Business as Unusual – Assessing Engagement to Ensure it is Purposeful

There is increasing recognition across government agencies and non-government organisations that getting input from stakeholders is critical to shaping effective policies, services and improvement processes.

For engagement to be meaningful and beneficial for both organisations and the stakeholders involved, it needs to be done with clarity of purpose, and with the right tools for this purpose. COVID-19 social distancing requirements have meant we’ve all needed to ensure we’re using technological tools that are fit for purpose.

It was an opportune time to invite Founder and Managing Director of Engage2, Amelia Loye to join ARTD in our most recent Business as Unusual online session. This rich and interactive conversation considered how we can purposefully engage with the communities we work in.

1. What is engagement?

Engagement, Amelia describes, is an interaction, or an exchange of information. Purposeful engagement can be conceptualised as a two-way flow of communication that fosters trust and builds meaningful relationships that offer value and mutual benefit.

Purposeful engagement is a collaborative process, arguably requiring more time and more resources. Specifically, it is a move away from activities that end with ‘closing the loop’, towards creating a continuing exchange and/or conversation.

2. What stays as restrictions ease?

Like many during this time, ARTD have had to adapt how we connect, learn and build relationships with others from the confines of our own homes.

With social distancing restrictions in place, everyone has had to ignite their curiosity and enhance their digital learning by reacquainting themselves with various known software and applications as well as trialling new technologies.

As we consider and make choices about which methods to use, we are mindful of who we are engaging and how the engagement activities will generate outcomes and strengthen our relationships. We are asking: when is face-to-face engagement important and how can we use digital technologies to engage in meaningful and productive ways?

3. Finding the right tools for engagement

During COVID-19, it has been exciting to expand and diversify our knowledge and use of digital tools to support purposeful engagement. For example, we’ve been using Miro, a collaborative online whiteboard platform designed for remote and distributed teams, within breakout rooms during Zoom sessions. We found this allowed participants to document their ideas and thoughts. Using these tools enhanced the process and discussions beyond what would have been possible if there had of been only one scribe and each speaker taking turns.

These are only two of the many digital tools available to support virtual engagement – that is engagement that happens live online in real-time. Amelia reflected that people often ask ‘What are the tools I should use?’, and her answer is, ‘It depends on your purpose, the needs of your stakeholders, and context for engagement.’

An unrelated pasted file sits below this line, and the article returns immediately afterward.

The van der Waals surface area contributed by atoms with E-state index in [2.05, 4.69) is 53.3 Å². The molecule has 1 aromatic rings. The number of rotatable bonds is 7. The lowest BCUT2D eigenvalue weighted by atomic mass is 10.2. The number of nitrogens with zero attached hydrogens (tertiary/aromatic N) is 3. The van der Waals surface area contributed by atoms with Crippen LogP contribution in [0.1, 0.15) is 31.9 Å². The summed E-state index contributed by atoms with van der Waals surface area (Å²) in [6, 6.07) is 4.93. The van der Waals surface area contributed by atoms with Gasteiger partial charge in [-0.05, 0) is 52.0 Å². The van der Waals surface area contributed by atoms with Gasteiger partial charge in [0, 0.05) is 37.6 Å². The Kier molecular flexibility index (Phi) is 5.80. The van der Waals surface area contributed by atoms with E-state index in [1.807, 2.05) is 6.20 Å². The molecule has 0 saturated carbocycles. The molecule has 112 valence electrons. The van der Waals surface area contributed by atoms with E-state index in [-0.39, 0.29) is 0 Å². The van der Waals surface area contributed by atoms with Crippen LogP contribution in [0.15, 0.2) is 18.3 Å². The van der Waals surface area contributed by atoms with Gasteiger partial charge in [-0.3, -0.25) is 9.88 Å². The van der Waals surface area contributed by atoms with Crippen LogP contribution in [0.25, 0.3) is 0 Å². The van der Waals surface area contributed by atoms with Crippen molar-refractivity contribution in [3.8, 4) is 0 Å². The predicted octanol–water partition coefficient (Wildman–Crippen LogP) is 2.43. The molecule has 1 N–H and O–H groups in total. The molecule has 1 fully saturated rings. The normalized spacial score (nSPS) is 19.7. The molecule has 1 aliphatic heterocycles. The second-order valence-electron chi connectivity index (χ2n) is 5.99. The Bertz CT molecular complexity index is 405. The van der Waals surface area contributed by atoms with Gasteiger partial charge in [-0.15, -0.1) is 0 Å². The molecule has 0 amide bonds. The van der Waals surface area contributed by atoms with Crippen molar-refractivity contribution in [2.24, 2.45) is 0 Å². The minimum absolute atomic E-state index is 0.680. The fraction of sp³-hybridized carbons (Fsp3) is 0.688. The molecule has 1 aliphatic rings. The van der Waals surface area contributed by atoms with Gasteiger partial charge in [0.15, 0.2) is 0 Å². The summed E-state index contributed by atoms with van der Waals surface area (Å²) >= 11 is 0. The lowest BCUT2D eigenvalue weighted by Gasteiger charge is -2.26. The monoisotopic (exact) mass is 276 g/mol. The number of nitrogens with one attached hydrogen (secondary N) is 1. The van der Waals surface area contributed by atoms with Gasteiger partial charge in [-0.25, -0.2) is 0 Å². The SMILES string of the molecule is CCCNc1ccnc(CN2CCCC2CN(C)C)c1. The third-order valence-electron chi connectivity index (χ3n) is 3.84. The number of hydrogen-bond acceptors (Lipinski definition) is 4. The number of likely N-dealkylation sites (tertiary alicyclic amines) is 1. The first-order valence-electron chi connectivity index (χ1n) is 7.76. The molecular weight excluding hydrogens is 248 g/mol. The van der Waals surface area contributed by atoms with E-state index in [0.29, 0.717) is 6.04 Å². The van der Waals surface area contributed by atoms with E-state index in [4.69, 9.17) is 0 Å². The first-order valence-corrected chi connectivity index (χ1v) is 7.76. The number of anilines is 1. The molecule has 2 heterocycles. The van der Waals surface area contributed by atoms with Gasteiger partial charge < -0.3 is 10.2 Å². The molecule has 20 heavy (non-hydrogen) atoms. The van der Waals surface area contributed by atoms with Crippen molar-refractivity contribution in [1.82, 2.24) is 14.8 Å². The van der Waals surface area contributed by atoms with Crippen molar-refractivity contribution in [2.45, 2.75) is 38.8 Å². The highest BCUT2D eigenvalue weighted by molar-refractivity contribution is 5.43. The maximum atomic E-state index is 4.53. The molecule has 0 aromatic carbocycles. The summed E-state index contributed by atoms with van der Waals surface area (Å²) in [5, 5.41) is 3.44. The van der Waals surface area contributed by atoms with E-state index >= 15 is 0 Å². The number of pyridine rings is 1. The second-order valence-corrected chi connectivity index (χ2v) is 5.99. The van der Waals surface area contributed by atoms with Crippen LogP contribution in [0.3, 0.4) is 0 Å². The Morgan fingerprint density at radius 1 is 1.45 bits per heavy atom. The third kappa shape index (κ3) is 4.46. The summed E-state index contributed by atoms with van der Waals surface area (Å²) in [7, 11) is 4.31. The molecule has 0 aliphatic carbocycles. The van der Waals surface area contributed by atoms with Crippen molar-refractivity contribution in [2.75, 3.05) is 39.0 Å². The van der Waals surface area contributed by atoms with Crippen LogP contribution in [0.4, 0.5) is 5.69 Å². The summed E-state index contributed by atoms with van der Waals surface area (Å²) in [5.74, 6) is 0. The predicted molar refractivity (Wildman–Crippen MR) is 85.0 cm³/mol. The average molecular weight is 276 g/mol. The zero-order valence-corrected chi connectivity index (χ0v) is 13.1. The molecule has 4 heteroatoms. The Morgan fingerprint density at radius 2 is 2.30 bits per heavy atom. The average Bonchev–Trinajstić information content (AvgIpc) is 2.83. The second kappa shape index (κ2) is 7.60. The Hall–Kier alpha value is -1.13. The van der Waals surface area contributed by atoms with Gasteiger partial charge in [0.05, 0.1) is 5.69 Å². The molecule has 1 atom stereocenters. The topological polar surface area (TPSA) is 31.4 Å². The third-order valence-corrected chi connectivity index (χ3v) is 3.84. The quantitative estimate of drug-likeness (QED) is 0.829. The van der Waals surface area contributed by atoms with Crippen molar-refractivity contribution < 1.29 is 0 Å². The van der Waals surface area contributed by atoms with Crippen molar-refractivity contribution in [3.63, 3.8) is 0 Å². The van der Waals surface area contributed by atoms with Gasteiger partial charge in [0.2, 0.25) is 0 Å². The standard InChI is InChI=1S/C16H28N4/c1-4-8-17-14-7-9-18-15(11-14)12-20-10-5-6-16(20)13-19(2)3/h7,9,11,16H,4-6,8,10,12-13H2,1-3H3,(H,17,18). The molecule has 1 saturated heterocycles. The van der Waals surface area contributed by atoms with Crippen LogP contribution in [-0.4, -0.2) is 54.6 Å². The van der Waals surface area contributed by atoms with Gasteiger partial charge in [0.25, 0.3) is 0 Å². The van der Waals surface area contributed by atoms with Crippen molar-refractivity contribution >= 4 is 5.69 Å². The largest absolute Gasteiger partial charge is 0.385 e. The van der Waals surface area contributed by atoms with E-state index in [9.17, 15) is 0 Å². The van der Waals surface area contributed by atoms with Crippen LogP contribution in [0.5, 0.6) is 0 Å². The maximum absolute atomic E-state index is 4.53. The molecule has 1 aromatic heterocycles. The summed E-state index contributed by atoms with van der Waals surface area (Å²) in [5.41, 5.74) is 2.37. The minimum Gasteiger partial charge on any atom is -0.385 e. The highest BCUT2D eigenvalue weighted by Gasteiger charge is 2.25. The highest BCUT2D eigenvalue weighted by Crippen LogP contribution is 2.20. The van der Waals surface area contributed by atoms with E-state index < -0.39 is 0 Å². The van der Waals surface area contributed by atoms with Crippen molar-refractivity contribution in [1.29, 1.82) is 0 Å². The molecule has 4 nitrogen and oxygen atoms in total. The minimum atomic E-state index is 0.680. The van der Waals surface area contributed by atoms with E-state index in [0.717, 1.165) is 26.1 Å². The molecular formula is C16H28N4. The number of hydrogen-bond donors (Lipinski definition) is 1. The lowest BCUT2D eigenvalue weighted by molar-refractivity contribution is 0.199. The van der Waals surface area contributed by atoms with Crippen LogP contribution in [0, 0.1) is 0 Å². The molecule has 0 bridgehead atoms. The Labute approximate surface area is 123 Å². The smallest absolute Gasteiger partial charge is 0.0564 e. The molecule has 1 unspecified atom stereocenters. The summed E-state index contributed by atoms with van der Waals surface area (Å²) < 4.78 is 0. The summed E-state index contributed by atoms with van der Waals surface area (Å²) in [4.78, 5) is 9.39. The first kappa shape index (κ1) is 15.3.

In response to being asked this question, Amelia developed the EngageTech Spectrum to complement the IAP2’s Public Participation Spectrum. The EngageTech Spectrum sets out:

  • the way engagement technologies (inner semicircle) can be used to engage at each purpose of engagement (outer semicircle) defined by the International Association for Public Participation
  • the fundamental requirements for good engagement – the management of relationships and information generated through engagement and issues raised.

Amelia explained that her current toolkit includes over 79 tools, all of which work for different engagement purposes and have relevance to different providers. Purposeful engagement is about learning to use the ‘right’ tool for your objectives and stakeholders, not the one we personally ‘prefer’, which at times can mean a steep learning curve.

The more we value the opportunity to exchange information and explore issues, the more we open ourselves up to the possibility of learning from others and building a climate for better engagement.

4. Evaluating engagement

Taking this a step further, as evaluators, we want to know not only that more government agencies and NGOs are engaging on questions of policy and service delivery, we want to help organisations understand how effective their processes are, and the impact achieved.

In 2018, ARTD drew on our work with Amelia to publish a discussion paper on Assessing Engagement to outline a conceptual framework for assessing the data collected about issues, and the quality and impact of engagement processes, including how these issues are considered and responded to

Monitoring will enable government and NGOs to track how well engagement is being done and support transparent and responsive processes. It will allow them to refine and track their processes as they go and to respond to emerging needs. Further, evaluation could help demonstrate accountability, build the evidence base about how engagement works, and strengthen future engagement processes.

5. Concluding remarks

As evaluators, we can reflect on how inclusive our choices have been and we can proactively apply an ‘equity lens’ to the how we engage stakeholders.

Having radical empathy is not about letting people off the hook…. It’s about being kinder, braver, more honest and more generous… In action, it means willingness to contemplate the decisions and actions of others with consideration rather than condemnation, with compassion, rather than scorn. [Cheryl Strayed]

Purposeful engagement is a process of two-way communication to build a meaningful relationship, where parties mutually engage for mutual benefit or value.

If you’re keen to discuss all things engagement or evaluating engagement, reach out to Amelia at Engage2 or Jade Maloney at ARTD

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